How Pink Lemonade Got Its Color
Nothing quenches your thirst quite like a tall, icy glass of lemonade on a hot day. And somehow it feels even more delicious and treatlike when that lemonade is pink. It’s not that pink lemonade tastes different — at least, not usually. Still, something about its gently blushing, sky-at-sunrise hue makes every sip just a bit more special.
But did you ever pause to wonder how pink lemonade came to be? After all, lemon juice — even the juice from pink lemons, which do exist — is not pink.
The history-minded people at Smithsonian magazine have recently recounted the tale of pink lemonade’s origins. Or should we say “tales”? Because there are two different versions of how pink lemonade originally got its color — and they both involve the circus.
A brief timeline, with dates plucked from the Smithsonian article:
17th century: Traditional lemonade (lemon juice, sugar, water) recipes begin to appear in the United States. (Smithsonian links them to the arrival of European immigrants.)
19th century: Chilled drinks become increasingly popular in the United States, thanks to the growth of the ice trade. Traveling circuses also take off, with people flocking from near and far to gape at death-defying feats and unusual people. (Sword swallowers! Fire breathers! Aerialists!)
1857: According to a 1921 book by Harvey W. Root, The Ways of the Circus: Being the Memories and Adventures of George Conklin Tamer of Lions, Pete Conklin, brother of the book’s subject, invented pink lemonade when he ran out of water while selling lemonade at the circus. “Thinking on the fly, [Pete] grabbed a tub of dirty water in which a performer had just finished wringing out her pink-colored tights,” Smithsonian writer Laura Kiniry recounts, crediting author Josh Chetwynd. “In true circus form, Conklin didn’t miss a beat. He marketed the drink as his new ‘strawberry lemonade,’ and a star was born. ‘From then on sales doubled,’ writes Root, “… [and] no first class circus was without pink lemonade.’” (Origin theory No. 1: ew!)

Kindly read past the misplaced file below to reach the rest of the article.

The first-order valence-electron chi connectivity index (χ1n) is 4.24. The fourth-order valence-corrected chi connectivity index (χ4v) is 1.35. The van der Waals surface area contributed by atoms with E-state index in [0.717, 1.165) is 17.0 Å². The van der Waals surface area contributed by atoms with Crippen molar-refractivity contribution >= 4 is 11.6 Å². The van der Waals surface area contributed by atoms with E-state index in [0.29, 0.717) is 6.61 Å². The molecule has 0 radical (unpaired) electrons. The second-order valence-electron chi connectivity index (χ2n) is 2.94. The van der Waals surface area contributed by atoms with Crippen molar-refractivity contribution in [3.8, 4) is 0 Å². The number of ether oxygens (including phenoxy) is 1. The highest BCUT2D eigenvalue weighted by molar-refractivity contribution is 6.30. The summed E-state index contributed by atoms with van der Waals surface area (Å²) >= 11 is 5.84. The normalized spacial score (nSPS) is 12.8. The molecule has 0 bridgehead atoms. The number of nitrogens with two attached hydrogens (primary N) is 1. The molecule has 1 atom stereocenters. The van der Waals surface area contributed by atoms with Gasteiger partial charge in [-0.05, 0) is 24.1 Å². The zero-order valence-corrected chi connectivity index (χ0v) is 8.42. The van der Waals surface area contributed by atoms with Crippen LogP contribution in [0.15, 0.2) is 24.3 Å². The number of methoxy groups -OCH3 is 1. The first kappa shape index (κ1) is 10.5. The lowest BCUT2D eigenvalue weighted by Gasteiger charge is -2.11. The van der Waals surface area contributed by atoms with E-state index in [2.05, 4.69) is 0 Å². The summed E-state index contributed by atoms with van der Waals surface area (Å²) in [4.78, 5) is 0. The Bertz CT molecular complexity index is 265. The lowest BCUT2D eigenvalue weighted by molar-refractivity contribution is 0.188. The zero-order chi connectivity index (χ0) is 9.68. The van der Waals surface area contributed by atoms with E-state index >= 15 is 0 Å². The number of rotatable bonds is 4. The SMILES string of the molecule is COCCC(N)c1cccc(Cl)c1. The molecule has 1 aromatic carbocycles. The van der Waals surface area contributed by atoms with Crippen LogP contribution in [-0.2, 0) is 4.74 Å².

1879: An article appears in the West Virginia Wheeling Register that underscores pink lemonade’s connection to the circus.
1892: E.E. Kellogg’s classic Science in the Kitchen includes a pink lemonade recipe tinted with “a half a cup of fresh or canned strawberry, red raspberry, currant or cranberry juice.”
1912: A New York Times obituary for Henry E. Allott, a Chicago man who, as a teenager, ran away to join the circus, credits him with inventing pink lemonade. According to this story, Allot accidentally dropped some red cinnamon candies into a big batch of regular lemonade, turning the beverage pink. Presumably not wanting to waste it, he sold the pink drink to thirsty circusgoers. (Origin theory No. 2 is less gross, but, alas, Chetwynd also finds it less credible.)
Today: We enjoy pink lemonade, whether or not we’re watching strongmen do their thing or people fly through the air with the greatest of ease at the circus. Our blushing beverages may come by their color naturally (courtesy of added fruit juice or extract, quite often) or artificially — although hopefully not from some lady’s dirty pink tights.
If you’re still in the mood for pink lemonade, here’s Ina Garten’s delicious, refreshing recipe, which gets its pink hue from grenadine (and maraschino cherries).
Photo courtesy of iStock